A box for chisels #2: Dovetail work...

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Blog entry by bandit571 posted 10-12-2020 01:23 AM 440 reads 0 times favorited 0 comments Add to Favorites Watch
« Part 1: they need a home Part 2 of A box for chisels series Part 3: Feeling groovy »

Ok, the main reason I am building a box for these, is this..

As this is NOT a way to treat chisels….so…may be building a few more?

Dovetails: I do mine as Pins first…YMMV…but it just seems I have better luck doing the pins first….so

First from that pile of tools, is a marking gauge…

From the pin to the fence is the same as the thickness of the piece I am trying to use….usually the Ends of the box, as the pins will be in the sides of the box. Idea is to mark where the joint ends..

I then use the knife to deepen the lines (Baseline?) and then use a pencil to darken the lines…so I can see them better…then, stand the “Pin board” up in the vise..

So I can mark out the pins. Angle? I use what will look right to me. Don’t want it too broad in the beam, nor to narrow that my chisels can’t get in….I do have to chop these, after all…I start with a 1/2 pin on each edge, and work towards the center. Doesn’t matter how wide a board is, just seems to work better, that way…next..

The little combo square is also set to the thickness of the tail board, I use it to draw lines for the saw to follow, in making a few cuts….I do both faces. I can either miss the line on either side, or split the line ( I try for the split) as the tails will be traced from whatever the pins wind up looking like….then

I drop the board as low as I can….cuts down on any vibration…easier to saw, too..and start. Saw all the lines.

I then set up a block to chop on, instead of my bench….get a selection of chisels…and clamp the pin board face up with a clamp….I then deepen the knife wall a bit. then chop about 1/2 way down…

And leave a little porch. Idea behind the show face first, is to prevent any blow outs when chopping from the inside, the porch adds a bit of support, as well…once this face has been chopped, flip the board over, and repeat the chops, this time the goal is to get the waste out..

I also mark which is the inside of each piece…comes in handy in a little bit. Sometimes, there are little nubs left inside the waste area…that coping saw can be used as a rasp..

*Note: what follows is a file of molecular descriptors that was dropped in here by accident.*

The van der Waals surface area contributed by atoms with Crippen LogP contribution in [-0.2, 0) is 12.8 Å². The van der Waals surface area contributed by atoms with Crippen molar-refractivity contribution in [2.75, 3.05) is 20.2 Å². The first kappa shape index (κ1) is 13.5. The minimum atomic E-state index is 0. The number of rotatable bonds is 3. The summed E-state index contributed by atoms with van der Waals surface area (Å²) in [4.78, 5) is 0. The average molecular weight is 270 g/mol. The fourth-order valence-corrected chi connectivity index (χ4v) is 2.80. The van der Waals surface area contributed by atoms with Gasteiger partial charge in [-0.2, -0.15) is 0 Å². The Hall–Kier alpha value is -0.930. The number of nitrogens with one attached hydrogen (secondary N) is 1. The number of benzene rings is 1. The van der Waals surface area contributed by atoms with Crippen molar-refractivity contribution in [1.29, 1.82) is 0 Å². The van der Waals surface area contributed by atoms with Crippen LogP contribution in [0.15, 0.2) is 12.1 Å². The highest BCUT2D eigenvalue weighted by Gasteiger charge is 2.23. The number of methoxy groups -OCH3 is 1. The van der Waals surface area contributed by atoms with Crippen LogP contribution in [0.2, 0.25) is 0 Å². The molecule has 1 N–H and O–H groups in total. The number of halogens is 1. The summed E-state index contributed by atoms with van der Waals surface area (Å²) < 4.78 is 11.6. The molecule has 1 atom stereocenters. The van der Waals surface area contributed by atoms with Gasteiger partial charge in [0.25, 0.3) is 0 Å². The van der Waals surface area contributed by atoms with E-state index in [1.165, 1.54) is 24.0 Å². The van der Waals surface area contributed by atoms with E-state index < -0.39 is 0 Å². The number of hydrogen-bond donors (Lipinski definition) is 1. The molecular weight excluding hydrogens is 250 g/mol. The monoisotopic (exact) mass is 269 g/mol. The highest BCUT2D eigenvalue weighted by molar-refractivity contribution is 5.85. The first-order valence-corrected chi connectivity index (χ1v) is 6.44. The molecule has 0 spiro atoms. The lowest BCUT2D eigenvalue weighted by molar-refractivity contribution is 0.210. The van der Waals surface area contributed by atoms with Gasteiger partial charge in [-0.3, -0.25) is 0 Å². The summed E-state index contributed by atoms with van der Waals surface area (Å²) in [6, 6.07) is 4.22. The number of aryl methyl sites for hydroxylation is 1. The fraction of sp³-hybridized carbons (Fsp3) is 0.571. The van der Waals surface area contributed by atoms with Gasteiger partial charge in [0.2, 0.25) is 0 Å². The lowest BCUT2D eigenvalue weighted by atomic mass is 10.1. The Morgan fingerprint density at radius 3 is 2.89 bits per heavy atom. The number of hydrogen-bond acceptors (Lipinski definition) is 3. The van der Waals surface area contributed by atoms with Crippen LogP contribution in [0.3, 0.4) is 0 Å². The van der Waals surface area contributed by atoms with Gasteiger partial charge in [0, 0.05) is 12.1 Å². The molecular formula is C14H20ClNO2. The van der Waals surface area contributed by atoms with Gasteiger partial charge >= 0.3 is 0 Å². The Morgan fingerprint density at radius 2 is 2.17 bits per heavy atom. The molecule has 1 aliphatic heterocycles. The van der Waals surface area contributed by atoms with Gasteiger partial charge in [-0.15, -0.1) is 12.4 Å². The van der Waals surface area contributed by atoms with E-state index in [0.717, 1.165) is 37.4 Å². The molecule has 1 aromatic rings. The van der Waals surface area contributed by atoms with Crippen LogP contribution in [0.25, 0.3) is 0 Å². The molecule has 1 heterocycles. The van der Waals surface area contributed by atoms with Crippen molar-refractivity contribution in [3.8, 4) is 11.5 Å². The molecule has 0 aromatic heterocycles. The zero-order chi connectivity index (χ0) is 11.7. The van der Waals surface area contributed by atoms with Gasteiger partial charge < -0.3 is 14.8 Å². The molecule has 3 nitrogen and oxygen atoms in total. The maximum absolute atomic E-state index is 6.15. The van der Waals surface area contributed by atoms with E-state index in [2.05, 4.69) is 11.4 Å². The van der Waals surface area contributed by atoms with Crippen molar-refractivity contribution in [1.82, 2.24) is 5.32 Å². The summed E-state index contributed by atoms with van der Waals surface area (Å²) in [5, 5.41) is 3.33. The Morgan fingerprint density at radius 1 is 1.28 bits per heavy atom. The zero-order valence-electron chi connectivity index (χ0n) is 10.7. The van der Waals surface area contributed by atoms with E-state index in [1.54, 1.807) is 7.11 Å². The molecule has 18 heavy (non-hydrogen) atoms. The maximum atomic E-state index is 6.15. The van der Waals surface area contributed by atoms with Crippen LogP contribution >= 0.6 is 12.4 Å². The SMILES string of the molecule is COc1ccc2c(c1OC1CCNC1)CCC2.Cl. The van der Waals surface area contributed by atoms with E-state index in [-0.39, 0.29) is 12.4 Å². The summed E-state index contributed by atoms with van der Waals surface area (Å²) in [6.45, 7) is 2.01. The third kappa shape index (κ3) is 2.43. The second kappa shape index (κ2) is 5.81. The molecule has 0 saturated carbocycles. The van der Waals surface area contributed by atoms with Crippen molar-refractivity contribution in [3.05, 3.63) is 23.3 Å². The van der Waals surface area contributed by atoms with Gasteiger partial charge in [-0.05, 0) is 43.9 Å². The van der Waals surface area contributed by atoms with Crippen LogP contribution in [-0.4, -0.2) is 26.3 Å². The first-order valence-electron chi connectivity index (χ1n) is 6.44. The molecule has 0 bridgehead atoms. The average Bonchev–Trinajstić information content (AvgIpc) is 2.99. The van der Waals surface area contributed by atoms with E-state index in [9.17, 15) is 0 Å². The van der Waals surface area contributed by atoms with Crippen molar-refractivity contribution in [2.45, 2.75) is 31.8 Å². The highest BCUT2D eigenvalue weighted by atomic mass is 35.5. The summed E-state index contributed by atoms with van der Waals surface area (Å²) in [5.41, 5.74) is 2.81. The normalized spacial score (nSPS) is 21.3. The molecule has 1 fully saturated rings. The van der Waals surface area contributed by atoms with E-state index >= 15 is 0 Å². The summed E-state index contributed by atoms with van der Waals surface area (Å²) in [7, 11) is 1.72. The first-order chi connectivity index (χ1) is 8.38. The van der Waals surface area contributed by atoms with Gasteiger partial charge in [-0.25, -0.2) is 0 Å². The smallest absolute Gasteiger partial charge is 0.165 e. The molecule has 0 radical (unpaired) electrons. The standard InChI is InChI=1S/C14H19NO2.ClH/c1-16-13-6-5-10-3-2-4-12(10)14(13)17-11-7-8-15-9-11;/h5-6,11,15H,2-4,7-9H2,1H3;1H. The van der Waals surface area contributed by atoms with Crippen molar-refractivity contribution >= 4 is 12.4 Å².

To clean things out….Now the fun can begin….take the pin board, and stand it up on the end of the tail board…note which way is “inside” and make sure both boards match that…otherwise, something will wind up bass-ackwards….Hold the pin board steady, and use a sharp pencil to trace around each pin..and across the inside of one pin….you can set a square to cut a baseline across.

Should come out like this…make sure the pin board doesn’t move while tracing around. Straighten the lines…then comes the bandsaw part. I use a bandsaw because I have issues hand sawing a bevel line….the bandsaw allows me to better see and control the cuts….I also add a few extra cuts…easier to get the waste out….bandsaw is to cut on the waste side of the lines, make sure you mark which is which..

Something like this. Goal is to leave the line…the more of the line you leave, the tighter the joint will be. Then, back to the chopping block, show face first, again..

Just like on the pins, leave a little. then flip the board over, and finish the chops…

I also number the parts for each joint. this is the first corner I am doing, so each side has a #1 right by the joint…don’t want a #3 pin board in a #2 tail board….about time for a dry fit…usually a mallet is needed..

Not too hateful? Now, all that is needed, is to do the next 3 corners the same way…if possible…

That one loose corner? Somebody split a line…was the last corner of the day…oops. should glue up nice enough..

And that is it…next episode? Going to get Groovy..and maybe a glue up?

Stay tuned…

-- A Planer? I'M the planer, this is what I use

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